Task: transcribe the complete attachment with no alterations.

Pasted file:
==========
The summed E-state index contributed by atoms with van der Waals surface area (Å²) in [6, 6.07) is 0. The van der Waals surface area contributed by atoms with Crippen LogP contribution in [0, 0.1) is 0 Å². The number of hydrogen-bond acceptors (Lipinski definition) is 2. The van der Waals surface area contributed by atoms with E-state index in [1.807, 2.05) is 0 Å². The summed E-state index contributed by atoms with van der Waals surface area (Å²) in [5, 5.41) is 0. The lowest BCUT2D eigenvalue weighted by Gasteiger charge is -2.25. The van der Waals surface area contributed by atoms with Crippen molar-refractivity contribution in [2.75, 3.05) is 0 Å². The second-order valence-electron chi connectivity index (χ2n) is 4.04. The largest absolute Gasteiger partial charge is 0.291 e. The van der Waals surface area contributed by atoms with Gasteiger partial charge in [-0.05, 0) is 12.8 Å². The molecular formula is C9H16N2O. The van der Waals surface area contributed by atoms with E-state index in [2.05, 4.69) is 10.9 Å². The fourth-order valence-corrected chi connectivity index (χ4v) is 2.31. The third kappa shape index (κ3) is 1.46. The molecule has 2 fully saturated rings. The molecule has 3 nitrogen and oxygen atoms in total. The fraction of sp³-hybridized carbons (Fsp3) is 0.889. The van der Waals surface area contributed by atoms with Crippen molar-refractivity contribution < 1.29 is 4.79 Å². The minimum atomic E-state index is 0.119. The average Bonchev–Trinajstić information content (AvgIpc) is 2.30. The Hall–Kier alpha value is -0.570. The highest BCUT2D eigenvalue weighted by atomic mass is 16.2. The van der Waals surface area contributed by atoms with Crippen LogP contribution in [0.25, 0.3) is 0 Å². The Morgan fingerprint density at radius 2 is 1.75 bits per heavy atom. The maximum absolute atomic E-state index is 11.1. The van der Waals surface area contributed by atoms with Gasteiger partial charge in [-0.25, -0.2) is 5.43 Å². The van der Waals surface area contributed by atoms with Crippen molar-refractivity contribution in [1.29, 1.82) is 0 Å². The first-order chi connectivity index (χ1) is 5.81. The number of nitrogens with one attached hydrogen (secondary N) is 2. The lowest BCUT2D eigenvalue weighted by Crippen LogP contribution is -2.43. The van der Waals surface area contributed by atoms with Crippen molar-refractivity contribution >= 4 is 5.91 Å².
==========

The summed E-state index contributed by atoms with van der Waals surface area (Å²) in [6, 6.07) is 0. The van der Waals surface area contributed by atoms with Crippen LogP contribution in [0, 0.1) is 0 Å². The number of hydrogen-bond acceptors (Lipinski definition) is 2. The van der Waals surface area contributed by atoms with E-state index in [1.807, 2.05) is 0 Å². The summed E-state index contributed by atoms with van der Waals surface area (Å²) in [5, 5.41) is 0. The lowest BCUT2D eigenvalue weighted by Gasteiger charge is -2.25. The van der Waals surface area contributed by atoms with Crippen molar-refractivity contribution in [2.75, 3.05) is 0 Å². The second-order valence-electron chi connectivity index (χ2n) is 4.04. The largest absolute Gasteiger partial charge is 0.291 e. The van der Waals surface area contributed by atoms with Gasteiger partial charge in [-0.05, 0) is 12.8 Å². The molecular formula is C9H16N2O. The van der Waals surface area contributed by atoms with E-state index in [2.05, 4.69) is 10.9 Å². The fourth-order valence-corrected chi connectivity index (χ4v) is 2.31. The third kappa shape index (κ3) is 1.46. The molecule has 2 fully saturated rings. The molecule has 3 nitrogen and oxygen atoms in total. The fraction of sp³-hybridized carbons (Fsp3) is 0.889. The van der Waals surface area contributed by atoms with Crippen molar-refractivity contribution < 1.29 is 4.79 Å². The minimum atomic E-state index is 0.119. The average Bonchev–Trinajstić information content (AvgIpc) is 2.30. The Hall–Kier alpha value is -0.570. The highest BCUT2D eigenvalue weighted by atomic mass is 16.2. The van der Waals surface area contributed by atoms with Crippen LogP contribution in [0.25, 0.3) is 0 Å². The Morgan fingerprint density at radius 2 is 1.75 bits per heavy atom. The maximum absolute atomic E-state index is 11.1. The van der Waals surface area contributed by atoms with Gasteiger partial charge in [-0.25, -0.2) is 5.43 Å². The van der Waals surface area contributed by atoms with Crippen molar-refractivity contribution in [1.29, 1.82) is 0 Å². The first-order chi connectivity index (χ1) is 5.81. The number of nitrogens with one attached hydrogen (secondary N) is 2. The lowest BCUT2D eigenvalue weighted by Crippen LogP contribution is -2.43. The van der Waals surface area contributed by atoms with Crippen molar-refractivity contribution >= 4 is 5.91 Å².